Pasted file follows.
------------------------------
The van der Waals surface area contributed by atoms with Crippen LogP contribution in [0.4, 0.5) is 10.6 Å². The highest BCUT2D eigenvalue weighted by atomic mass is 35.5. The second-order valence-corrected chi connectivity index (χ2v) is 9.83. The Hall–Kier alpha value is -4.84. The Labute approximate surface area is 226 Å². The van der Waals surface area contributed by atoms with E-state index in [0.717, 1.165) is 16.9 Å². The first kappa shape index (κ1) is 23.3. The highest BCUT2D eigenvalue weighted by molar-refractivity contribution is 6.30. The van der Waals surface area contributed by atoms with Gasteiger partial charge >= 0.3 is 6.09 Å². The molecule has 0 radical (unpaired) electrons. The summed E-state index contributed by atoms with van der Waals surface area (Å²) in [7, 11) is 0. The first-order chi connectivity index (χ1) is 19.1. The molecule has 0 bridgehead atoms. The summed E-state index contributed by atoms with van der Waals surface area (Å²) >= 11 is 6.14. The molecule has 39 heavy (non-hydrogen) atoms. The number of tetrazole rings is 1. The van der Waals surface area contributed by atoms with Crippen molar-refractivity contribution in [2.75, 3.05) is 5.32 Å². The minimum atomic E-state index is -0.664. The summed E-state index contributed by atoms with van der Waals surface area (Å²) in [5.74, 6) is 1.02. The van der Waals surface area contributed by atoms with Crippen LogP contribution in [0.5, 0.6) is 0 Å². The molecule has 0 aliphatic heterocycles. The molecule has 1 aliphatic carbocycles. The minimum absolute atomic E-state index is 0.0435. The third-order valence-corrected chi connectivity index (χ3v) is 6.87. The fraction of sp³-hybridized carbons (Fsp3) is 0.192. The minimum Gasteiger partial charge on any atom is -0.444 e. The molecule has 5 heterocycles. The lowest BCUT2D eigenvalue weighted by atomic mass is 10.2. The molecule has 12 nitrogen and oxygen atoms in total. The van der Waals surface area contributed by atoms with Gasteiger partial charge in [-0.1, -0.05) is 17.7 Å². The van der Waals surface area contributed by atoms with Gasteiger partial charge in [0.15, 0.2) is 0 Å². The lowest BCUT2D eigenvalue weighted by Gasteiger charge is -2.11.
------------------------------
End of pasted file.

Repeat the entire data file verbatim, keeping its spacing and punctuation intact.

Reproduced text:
The van der Waals surface area contributed by atoms with Crippen LogP contribution in [0.4, 0.5) is 10.6 Å². The highest BCUT2D eigenvalue weighted by atomic mass is 35.5. The second-order valence-corrected chi connectivity index (χ2v) is 9.83. The Hall–Kier alpha value is -4.84. The Labute approximate surface area is 226 Å². The van der Waals surface area contributed by atoms with E-state index in [0.717, 1.165) is 16.9 Å². The first kappa shape index (κ1) is 23.3. The highest BCUT2D eigenvalue weighted by molar-refractivity contribution is 6.30. The van der Waals surface area contributed by atoms with Gasteiger partial charge >= 0.3 is 6.09 Å². The molecule has 0 radical (unpaired) electrons. The summed E-state index contributed by atoms with van der Waals surface area (Å²) in [7, 11) is 0. The first-order chi connectivity index (χ1) is 19.1. The molecule has 0 bridgehead atoms. The summed E-state index contributed by atoms with van der Waals surface area (Å²) >= 11 is 6.14. The molecule has 39 heavy (non-hydrogen) atoms. The number of tetrazole rings is 1. The van der Waals surface area contributed by atoms with Crippen molar-refractivity contribution in [2.75, 3.05) is 5.32 Å². The minimum atomic E-state index is -0.664. The summed E-state index contributed by atoms with van der Waals surface area (Å²) in [5.74, 6) is 1.02. The van der Waals surface area contributed by atoms with Crippen LogP contribution in [0.5, 0.6) is 0 Å². The molecule has 0 aliphatic heterocycles. The molecule has 1 aliphatic carbocycles. The minimum absolute atomic E-state index is 0.0435. The third-order valence-corrected chi connectivity index (χ3v) is 6.87. The fraction of sp³-hybridized carbons (Fsp3) is 0.192. The minimum Gasteiger partial charge on any atom is -0.444 e. The molecule has 5 heterocycles. The lowest BCUT2D eigenvalue weighted by atomic mass is 10.2. The molecule has 12 nitrogen and oxygen atoms in total. The van der Waals surface area contributed by atoms with Gasteiger partial charge in [-0.1, -0.05) is 17.7 Å². The van der Waals surface area contributed by atoms with Gasteiger partial charge in [0.15, 0.2) is 0 Å². The lowest BCUT2D eigenvalue weighted by Gasteiger charge is -2.11.